¶ 12 Persuasive decisions from other jurisdictions support this view. In HED, Inc. v. Powers, 84 N.C.App. 292, 352 S.E.2d 265 (1987), the court held that mixers, slicers, scales, pumps, fryers, and assembly tables that the taxpayer sold to its parent company, Hardee's Food Systems, were not sales to a "manufacturing industry or plant" exempted from state sales taxes. The court applied a common-sense approach in the absence of statutory definitions, stating:

[M]anufacturing as that term is commonly understood does not include the mere preparation of food items at a restaurant exclusively for sale on the premises. The essence of Hardee's operation is the selling or merchandising of its products, not production. Moreover, Hardee's food preparation is significantly different from the intricate and elaborate industrial operations that have been classified as manufacturing in the past.

352 S.E.2d at 267. Contrary to Taxpayer's contention, HED cannot be distinguished on the ground that the statute in question concerned sales to manufacturing "plant[s]." The focus of the court's analysis was not on whether a restaurant constituted a "plant," but instead on whether a restaurant's use of food preparation equipment is within the common understanding of "manufacturing."

¶ 13 Another case involving retail food sales that rejected tax exemption is McDonald's Corp. v. Oklahoma Tax Comm'n, 563 P.2d 635 (Okla.1977). The statute exempted sales of machinery and equipment "purchased and used by persons in the operation of manufacturing plants. . . ." The statute provided: "The term `manufacturing plants' shall mean those establishments primarily engaged in manufacturing or processing operations, and generally recognized as such."3 563 P.2d at 636 (emphasis added). The court held that the components of McDonald's patented food processing system, including the shake station, center island counter drink dispenser and soda factory, and french fry and fish assembly, were not used in such operations. The court explained that preparing food for immediate retail sale is not generally recognized as manufacturing or processing:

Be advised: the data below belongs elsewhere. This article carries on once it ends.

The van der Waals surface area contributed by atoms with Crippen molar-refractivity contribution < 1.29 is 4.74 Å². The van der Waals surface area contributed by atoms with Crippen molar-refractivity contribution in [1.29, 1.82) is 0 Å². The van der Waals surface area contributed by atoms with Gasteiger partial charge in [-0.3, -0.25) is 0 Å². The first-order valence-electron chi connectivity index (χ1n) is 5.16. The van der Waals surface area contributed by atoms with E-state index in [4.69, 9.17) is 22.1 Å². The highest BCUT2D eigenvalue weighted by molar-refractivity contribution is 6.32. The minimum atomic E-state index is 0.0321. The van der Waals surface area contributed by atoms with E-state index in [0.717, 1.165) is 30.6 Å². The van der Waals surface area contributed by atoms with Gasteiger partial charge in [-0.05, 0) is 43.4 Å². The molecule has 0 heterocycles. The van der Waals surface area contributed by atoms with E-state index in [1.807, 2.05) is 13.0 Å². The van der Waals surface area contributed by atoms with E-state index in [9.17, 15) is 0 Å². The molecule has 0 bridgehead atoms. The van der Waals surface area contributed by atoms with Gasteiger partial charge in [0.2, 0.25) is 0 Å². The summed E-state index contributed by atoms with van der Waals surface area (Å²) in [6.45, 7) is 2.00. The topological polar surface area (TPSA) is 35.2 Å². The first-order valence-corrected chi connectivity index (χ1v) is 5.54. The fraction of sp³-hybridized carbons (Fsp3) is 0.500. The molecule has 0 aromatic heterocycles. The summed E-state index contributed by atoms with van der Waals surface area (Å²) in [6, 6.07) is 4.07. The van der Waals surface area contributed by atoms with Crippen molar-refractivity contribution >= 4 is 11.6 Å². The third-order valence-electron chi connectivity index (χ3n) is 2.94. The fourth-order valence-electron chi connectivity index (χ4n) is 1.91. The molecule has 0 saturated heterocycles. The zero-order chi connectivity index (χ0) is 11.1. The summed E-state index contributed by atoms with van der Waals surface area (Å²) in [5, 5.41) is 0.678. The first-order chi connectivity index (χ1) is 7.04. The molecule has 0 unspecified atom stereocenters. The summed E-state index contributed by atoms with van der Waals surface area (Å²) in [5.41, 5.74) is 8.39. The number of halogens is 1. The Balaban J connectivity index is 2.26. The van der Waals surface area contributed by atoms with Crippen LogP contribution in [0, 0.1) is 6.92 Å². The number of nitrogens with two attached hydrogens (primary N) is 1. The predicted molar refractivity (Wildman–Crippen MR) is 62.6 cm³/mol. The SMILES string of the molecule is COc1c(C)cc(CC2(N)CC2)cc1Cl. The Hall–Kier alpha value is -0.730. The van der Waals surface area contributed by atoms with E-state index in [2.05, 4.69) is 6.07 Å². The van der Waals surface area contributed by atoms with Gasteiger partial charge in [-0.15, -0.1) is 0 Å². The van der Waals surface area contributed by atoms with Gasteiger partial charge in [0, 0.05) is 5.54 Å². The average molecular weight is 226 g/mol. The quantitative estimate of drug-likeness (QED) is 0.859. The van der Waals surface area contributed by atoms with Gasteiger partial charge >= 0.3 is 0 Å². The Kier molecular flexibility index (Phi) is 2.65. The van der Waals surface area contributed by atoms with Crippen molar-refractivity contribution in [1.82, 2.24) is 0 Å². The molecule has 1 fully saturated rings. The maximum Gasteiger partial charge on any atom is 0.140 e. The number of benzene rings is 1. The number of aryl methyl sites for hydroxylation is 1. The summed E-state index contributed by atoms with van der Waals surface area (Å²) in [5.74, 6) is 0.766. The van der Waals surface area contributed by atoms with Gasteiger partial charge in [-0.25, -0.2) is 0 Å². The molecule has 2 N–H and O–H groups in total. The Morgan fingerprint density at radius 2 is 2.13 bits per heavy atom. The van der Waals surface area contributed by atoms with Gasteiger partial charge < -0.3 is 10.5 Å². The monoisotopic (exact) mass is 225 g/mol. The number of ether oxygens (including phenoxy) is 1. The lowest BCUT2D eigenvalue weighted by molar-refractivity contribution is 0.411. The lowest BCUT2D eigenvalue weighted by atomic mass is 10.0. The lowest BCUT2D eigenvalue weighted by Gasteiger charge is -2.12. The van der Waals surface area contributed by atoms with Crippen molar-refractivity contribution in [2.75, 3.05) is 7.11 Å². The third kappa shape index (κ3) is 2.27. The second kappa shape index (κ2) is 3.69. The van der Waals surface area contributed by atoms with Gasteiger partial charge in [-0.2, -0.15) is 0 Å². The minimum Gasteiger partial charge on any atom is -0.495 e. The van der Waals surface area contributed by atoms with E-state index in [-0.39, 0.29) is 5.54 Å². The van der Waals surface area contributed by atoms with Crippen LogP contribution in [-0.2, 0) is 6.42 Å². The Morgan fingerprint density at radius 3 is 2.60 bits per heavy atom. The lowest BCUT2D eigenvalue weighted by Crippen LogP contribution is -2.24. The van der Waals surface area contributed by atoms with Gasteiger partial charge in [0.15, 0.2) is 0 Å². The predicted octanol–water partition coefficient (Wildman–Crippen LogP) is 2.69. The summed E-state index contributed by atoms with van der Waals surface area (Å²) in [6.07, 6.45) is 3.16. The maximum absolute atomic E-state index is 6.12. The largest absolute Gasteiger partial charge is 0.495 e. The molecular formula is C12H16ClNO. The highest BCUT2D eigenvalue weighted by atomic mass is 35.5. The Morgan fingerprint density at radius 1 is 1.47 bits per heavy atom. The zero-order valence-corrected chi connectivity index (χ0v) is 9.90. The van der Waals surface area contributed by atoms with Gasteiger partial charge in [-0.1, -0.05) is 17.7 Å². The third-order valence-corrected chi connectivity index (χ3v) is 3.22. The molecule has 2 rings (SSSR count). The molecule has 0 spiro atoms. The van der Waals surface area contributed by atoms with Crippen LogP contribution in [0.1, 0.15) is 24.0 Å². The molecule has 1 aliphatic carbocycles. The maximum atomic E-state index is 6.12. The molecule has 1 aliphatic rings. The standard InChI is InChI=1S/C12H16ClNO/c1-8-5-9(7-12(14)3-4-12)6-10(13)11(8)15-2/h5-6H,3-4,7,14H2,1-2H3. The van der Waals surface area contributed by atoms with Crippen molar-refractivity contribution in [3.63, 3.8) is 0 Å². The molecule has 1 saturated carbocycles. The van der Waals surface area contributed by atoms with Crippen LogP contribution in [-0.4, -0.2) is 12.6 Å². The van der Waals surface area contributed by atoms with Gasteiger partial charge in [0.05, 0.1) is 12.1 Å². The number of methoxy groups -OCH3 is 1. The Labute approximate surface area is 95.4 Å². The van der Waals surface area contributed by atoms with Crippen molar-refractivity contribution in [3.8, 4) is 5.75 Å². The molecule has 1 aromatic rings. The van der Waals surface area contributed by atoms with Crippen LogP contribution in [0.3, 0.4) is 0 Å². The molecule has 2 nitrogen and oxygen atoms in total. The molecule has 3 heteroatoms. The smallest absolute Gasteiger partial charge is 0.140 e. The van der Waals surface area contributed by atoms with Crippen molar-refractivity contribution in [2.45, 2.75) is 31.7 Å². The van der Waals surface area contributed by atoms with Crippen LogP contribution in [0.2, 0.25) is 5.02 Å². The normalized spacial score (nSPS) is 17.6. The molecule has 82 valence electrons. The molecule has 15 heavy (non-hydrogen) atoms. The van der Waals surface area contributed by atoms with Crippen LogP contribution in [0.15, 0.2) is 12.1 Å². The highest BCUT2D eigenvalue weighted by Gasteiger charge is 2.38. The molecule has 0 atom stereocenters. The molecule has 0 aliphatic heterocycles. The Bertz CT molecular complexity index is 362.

[U]nless Appellant's operation is generally recognized as a manufacturing or processing operation, it does not fall within the exemption of § 1305(p). . . .
We find Appellant's primary effort, the success of its business venture and the essence of its operation, is the selling or merchandising of its products. Its sales are not to realize the production or manufacturer's profit ....
563 P.2d at 639. Precisely the same can be said of the pizzeria. See also Coachman, Inc. v. Norberg, 121 R.I. 316, 397 A.2d 1320 (1979) (restaurant not engaged in "manufacturing" as that term is commonly understood); Roberts v. Bowers, 170 Ohio St. 99, 162 N.E.2d 858, 861 (1959) (same).

¶ 14 The cases on which Taxpayer relies do not support its position. It is true that RenalWest L.C. v. ADOR, 189 Ariz. 409, 943 P.2d 769 (App.1997), and State Tax Comm'n v. Anderson Dev. Corp., 117 Ariz. 555, 574 P.2d 43 (App.1977), may be read to hold that the identity of the equipment user and the location of use did not affect the taxpayers' entitlement to exemption under the particular exemption provisions at issue. However, unlike the situation here, neither case concerned an exemption whose applicability depended on whether the equipment in question was used in a particular, "generally recognized" kind of business "operation."

¶ 15 Another case relied upon by Taxpayer did not involve a retail food business. The taxpayer in Noreast Fresh, Inc. v. Commissioner of Revenue, 50 Mass.App.Ct. 352, ...